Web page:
The New York tribute to Italian neorealism in 200 shots – Mondo
There is a glimpse of Italian history made of courage and beauty, told by the power of photography at the Gray Art Gallery in New York from 6 September to 8 December. The Museum of Fine Arts of New York University draws Italy before, during and after the Second World War from the dark years of fascism to post-war poverty, without neglecting the hope of a people that does not want to surrender to misery.
For the first time, as also explained by the curator Enrica Viganò, "the exhibition NeoRealismo: The New Image in Italy, 1932-1960 will bring together in a single context different objects and materials, related to the years running since 1932 to 1960, exploring the way in which Italian photographers communicated daily the political reality of that era ".
The photographic journey in the historical context of post-war Italy begins with the section dedicated to realism in the fascist era, when photography shows itself as an instrument of propaganda and mass communication. The destruction of a country exhausted by the conflict is accompanied by the euphoria of rebirth, a feeling of moral redemption at the base of the immortalized "Italian miracle" – along with scenes of everyday life, difficult, yet vibrant with hopeful vitality – by the lens of photographers as Tullio Farabola and Stefano Robino
When, with the fall of fascism, neorealism translates into the dominant form of expression, artistic freedom and the need to reconstruct a new Italian identity at national level feeds the fervor for documentation, for the testimony of the newspaper. In this way photography plays an essential role in the attempt to establish a collective identity in post-war Italy. In the aftermath of the conflict it is up to Mario Cattaneo, Franco Pinna and Arturo Zavattini to photograph the many faces of the country.
The golden age of social photojournalism is told in the exhibition by reportages made in different areas of Italy, which document the life and habits of the country, with an eye to changing the role of the photographer, who has become a leading figure in the major publishing groups. Names like Carlo Cisventi, Tino Petrelli, Marisa Rastellini go down in history for their refusal of the artificial and a strong interest in reality.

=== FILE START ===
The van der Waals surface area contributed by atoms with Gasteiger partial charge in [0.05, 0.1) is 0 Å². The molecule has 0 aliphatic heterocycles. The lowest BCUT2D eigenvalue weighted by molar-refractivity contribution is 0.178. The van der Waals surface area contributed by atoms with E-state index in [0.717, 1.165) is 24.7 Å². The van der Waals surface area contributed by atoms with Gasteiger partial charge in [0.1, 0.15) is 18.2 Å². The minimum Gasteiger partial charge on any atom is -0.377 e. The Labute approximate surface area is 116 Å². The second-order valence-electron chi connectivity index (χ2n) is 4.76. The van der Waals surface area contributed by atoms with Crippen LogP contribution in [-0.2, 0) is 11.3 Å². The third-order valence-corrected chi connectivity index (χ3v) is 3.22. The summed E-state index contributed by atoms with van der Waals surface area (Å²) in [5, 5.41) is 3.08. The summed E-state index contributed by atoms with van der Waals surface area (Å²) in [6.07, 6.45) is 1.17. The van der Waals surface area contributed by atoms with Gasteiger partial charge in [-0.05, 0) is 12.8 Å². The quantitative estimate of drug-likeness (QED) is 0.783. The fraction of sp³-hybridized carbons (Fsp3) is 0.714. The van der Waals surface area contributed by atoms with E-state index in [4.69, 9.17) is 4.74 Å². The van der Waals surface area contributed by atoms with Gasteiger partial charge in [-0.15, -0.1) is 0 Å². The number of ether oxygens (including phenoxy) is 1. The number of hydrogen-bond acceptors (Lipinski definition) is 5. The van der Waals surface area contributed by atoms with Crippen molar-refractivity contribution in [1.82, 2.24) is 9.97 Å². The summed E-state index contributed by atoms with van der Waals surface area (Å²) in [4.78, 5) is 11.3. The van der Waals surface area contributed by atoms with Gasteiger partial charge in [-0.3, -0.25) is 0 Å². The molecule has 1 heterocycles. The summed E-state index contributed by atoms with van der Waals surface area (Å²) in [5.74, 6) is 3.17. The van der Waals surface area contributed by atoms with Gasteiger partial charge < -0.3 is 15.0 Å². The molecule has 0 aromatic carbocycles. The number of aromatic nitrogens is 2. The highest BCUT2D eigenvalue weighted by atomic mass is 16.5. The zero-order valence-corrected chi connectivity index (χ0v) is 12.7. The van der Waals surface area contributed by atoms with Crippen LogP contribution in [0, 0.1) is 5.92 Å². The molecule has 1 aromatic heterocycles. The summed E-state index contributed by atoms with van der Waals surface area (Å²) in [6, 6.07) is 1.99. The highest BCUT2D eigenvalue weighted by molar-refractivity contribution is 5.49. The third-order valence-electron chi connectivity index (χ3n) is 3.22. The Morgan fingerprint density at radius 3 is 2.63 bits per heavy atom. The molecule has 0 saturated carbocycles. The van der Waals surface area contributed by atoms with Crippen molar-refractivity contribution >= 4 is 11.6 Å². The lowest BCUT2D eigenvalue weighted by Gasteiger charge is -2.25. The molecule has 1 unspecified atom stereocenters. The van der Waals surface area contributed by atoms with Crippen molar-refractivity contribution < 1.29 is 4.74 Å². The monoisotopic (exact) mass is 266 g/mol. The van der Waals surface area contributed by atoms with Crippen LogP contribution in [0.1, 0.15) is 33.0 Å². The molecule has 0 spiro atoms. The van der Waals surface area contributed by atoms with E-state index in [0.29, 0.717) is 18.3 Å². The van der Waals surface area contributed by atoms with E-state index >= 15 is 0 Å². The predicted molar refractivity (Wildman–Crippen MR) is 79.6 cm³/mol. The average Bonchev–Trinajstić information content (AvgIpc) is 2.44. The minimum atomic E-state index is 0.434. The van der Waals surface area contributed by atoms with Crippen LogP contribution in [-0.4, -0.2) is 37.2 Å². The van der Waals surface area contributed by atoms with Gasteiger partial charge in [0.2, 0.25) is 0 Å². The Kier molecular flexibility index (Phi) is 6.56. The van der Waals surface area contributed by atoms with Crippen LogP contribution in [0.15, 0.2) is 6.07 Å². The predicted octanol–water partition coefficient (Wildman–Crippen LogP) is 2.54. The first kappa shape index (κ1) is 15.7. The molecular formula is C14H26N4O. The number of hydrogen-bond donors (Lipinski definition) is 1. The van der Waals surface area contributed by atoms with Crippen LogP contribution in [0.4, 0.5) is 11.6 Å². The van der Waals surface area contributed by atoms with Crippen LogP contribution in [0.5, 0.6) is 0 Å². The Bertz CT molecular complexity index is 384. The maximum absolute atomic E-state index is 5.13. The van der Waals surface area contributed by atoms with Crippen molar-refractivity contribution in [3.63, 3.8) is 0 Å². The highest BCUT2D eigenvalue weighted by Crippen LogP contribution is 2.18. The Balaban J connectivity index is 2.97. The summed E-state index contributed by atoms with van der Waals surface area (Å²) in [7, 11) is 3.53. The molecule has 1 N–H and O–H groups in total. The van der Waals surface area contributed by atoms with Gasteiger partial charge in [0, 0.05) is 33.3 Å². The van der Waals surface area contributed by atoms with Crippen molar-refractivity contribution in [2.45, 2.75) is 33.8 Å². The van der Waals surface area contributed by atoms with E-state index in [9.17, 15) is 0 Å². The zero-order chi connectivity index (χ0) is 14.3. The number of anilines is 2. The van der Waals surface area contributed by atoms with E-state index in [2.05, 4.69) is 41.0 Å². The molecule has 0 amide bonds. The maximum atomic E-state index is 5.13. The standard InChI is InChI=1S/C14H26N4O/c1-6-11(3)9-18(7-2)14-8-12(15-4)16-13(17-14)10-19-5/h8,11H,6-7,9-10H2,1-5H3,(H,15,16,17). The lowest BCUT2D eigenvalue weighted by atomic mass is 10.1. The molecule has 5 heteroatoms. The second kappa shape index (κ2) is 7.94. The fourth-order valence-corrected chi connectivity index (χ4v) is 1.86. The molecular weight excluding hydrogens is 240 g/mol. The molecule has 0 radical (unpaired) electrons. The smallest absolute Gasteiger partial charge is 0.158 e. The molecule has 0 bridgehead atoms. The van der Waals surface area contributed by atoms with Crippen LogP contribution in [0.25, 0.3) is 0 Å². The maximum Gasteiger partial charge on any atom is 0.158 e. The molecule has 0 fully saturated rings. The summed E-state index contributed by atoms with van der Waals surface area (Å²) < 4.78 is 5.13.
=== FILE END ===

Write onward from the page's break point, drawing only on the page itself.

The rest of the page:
The final section of the exhibition, entitled From Art to Document presents the shots of photographers like Pietro Donzelli and Giuseppe Bruno, engaged in heated discussions about the legacy of neorealism.
And again the exhibition itinerary reviews the photo clubs – which, between 1943 and 1960, formed meeting places in which the artists were confronted on the creative value of photography and its future – but also squares, like Piazza Grande in Burano immortalized by Piergiorgio Branzi, or situations, like the woman portrayed by Mario De Biasi while riding a bicycle on a Milanese Sunday in August.
From the Gray Art Gallery, in the "Big Apple", a series of exhibitions will start, from the Italian House of the NYU to the Metropolitan Museum of Art, to spotlight the multiple forms of Italian Neorealism.
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